The first and most famous signature on the Declaration was that of John Hancock, President of the Continental Congress. The other fifty-five signers of the Declaration represented the new states as follows:

New Hampshire
Josiah Bartlett, William Whipple, Matthew Thornton;
Samuel Adams, John Adams, Robert Treat Paine, Elbridge Gerry;
Rhode Island
Stephen Hopkins, William Ellery;
Roger Sherman, Samuel Huntington, William Williams, Oliver Wolcott;
New York
William Floyd, Philip Livingston, Francis Lewis, Lewis Morris;
New Jersey
Richard Stockton, John Witherspoon, Francis Hopkinson, John Hart, Abraham Clark;
Robert Morris, Benjamin Rush, Benjamin Franklin, John Morton, George Clymer, James Smith, George Taylor, James Wilson, George Ross;
Caesar Rodney, George Read, Thomas McKean;
Samuel Chase, William Paca, Thomas Stone, Charles Carroll of Carrollton;
George Wythe, Richard Henry Lee, Thomas Jefferson, Benjamin Harrison, Thomas Nelson, Jr., Francis Lightfoot Lee, Carter Braxton;
North Carolina
William Hooper, Joseph Hewes, John Penn;
South Carolina
Edward Rutledge, Thomas Heyward, Jr., Thomas Lynch, Jr., Arthur Middleton;
Button Gwinnett, Lyman Hall, George Walton.

Annotated text of the Declaration

The original signed Declaration is now at the National Archives.
The original signed Declaration is now at the National Archives.

The text of the Declaration of Independence can be divided into five sections: the introduction, the preamble, the indictment of George III, the denunciation of the British people, and the conclusion.


In CONGRESS, July 4, 1776

The unanimous Declaration of the thirteen United States of America,

When in the Course of human events, it becomes necessary for one people to dissolve the political bands which have connected them with another, and to assume among the powers of the earth, the separate and equal station to which the Laws of Nature and of Nature's God entitle them, a decent respect to the opinions of mankind requires that they should declare the causes which impel them to the separation.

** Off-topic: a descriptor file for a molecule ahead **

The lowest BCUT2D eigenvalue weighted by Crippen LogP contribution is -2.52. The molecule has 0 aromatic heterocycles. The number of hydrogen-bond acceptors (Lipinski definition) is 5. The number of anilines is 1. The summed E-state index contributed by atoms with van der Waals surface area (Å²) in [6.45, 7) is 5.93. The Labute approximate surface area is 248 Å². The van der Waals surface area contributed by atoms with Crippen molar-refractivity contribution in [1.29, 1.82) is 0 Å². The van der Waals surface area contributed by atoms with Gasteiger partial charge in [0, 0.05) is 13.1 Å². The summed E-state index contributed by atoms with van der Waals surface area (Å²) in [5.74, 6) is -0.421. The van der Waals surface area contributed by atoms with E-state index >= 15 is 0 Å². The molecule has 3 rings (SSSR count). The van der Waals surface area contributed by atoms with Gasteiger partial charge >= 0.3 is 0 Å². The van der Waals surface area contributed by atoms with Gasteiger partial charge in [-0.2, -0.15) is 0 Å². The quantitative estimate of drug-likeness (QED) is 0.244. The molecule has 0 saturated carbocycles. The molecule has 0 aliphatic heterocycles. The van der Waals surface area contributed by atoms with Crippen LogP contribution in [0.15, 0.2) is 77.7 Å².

• The preamble is presented as a logical demonstration, with one proposition leading to another proposition. From the first proposition (that all men are created equal), a chain of logic is produced that leads to the right of revolution when a government becomes destructive of the people's rights.

We hold these Truths to be self-evident, that all men are created equal, that they are endowed by their Creator with certain unalienable Rights, that among these are Life, Liberty and the pursuit of Happiness.

That to secure these rights, Governments are instituted among Men, deriving their just Powers from the consent of the governed.

That whenever any Form of Government becomes destructive of these Ends, it is in the Right of the People to alter or abolish it, and to institute a new Government, laying its Foundation on such Principles, and organizing its Powers in such Form, as to them shall seem most likely to effect their Safety and Happiness. Prudence indeed, will dictate that Governments long established should not be changed for light and transient Causes; and accordingly all Experience hath shewn, that Mankind are more disposed to suffer, while Evils are sufferable, than to right themselves by abolishing the Forms to which they are accustomed. But when a long Train of Abuses and Usurpations, pursuing invariably the same Object, evinces a Design to reduce them under absolute Despotism, it is their Right, it is their Duty, to throw off such Government, and to provide new Guards for their future Security.


The Declaration proclaims George III to be a "Tyrant...unfit to be the Ruler of a free People."
The Declaration proclaims George III to be a "Tyrant...unfit to be the Ruler of a free People."

Such has been the patient Sufferance so these Colonies; and such is now the Necessity which constrains them to alter their former Systems of Government. The History of the Present King of Great-Britain is a History of repeated Injuries and Usurpations, all having in direct Object the Establishment of an absolute Tyranny over these States. To prove this, let the Facts be submitted to a candid World.